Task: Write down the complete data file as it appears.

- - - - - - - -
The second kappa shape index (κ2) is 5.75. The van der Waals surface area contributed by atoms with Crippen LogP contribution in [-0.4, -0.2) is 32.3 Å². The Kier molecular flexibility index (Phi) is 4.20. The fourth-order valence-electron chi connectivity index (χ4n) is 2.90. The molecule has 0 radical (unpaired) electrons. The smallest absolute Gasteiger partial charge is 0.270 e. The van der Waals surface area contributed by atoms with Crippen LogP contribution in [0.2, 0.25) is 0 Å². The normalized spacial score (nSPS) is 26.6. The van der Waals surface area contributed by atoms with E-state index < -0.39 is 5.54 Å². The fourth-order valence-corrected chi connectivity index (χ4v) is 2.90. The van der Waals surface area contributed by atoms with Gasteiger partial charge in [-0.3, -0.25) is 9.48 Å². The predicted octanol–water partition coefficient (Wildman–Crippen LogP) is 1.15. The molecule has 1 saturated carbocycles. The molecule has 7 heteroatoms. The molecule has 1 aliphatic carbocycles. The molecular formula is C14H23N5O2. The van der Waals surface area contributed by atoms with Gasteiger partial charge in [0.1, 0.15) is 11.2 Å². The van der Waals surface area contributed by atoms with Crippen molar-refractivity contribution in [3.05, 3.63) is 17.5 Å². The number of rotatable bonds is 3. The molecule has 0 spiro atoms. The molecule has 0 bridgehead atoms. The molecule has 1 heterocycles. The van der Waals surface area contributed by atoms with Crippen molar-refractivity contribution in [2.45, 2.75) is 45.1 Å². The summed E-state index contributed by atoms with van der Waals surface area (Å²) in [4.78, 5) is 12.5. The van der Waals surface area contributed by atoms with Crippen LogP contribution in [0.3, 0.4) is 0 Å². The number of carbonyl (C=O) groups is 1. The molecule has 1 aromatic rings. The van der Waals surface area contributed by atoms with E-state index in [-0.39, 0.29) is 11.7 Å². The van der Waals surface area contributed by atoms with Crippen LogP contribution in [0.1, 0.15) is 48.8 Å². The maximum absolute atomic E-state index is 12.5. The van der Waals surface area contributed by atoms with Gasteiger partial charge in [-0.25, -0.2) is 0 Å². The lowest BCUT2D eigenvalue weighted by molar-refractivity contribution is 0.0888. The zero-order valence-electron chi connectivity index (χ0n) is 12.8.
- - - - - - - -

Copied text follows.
The second kappa shape index (κ2) is 5.75. The van der Waals surface area contributed by atoms with Crippen LogP contribution in [-0.4, -0.2) is 32.3 Å². The Kier molecular flexibility index (Phi) is 4.20. The fourth-order valence-electron chi connectivity index (χ4n) is 2.90. The molecule has 0 radical (unpaired) electrons. The smallest absolute Gasteiger partial charge is 0.270 e. The van der Waals surface area contributed by atoms with Crippen LogP contribution in [0.2, 0.25) is 0 Å². The normalized spacial score (nSPS) is 26.6. The van der Waals surface area contributed by atoms with E-state index < -0.39 is 5.54 Å². The fourth-order valence-corrected chi connectivity index (χ4v) is 2.90. The van der Waals surface area contributed by atoms with Gasteiger partial charge in [-0.3, -0.25) is 9.48 Å². The predicted octanol–water partition coefficient (Wildman–Crippen LogP) is 1.15. The molecule has 1 saturated carbocycles. The molecule has 7 heteroatoms. The molecule has 1 aliphatic carbocycles. The molecular formula is C14H23N5O2. The van der Waals surface area contributed by atoms with Gasteiger partial charge in [0.1, 0.15) is 11.2 Å². The van der Waals surface area contributed by atoms with Crippen molar-refractivity contribution in [3.05, 3.63) is 17.5 Å². The number of rotatable bonds is 3. The molecule has 0 spiro atoms. The molecule has 0 bridgehead atoms. The molecule has 1 heterocycles. The van der Waals surface area contributed by atoms with Crippen molar-refractivity contribution in [2.45, 2.75) is 45.1 Å². The summed E-state index contributed by atoms with van der Waals surface area (Å²) in [4.78, 5) is 12.5. The van der Waals surface area contributed by atoms with Crippen LogP contribution in [0.3, 0.4) is 0 Å². The number of carbonyl (C=O) groups is 1. The molecule has 1 aromatic rings. The van der Waals surface area contributed by atoms with E-state index in [-0.39, 0.29) is 11.7 Å². The van der Waals surface area contributed by atoms with Crippen LogP contribution in [0.1, 0.15) is 48.8 Å². The maximum absolute atomic E-state index is 12.5. The van der Waals surface area contributed by atoms with Gasteiger partial charge in [-0.25, -0.2) is 0 Å². The lowest BCUT2D eigenvalue weighted by molar-refractivity contribution is 0.0888. The zero-order valence-electron chi connectivity index (χ0n) is 12.8.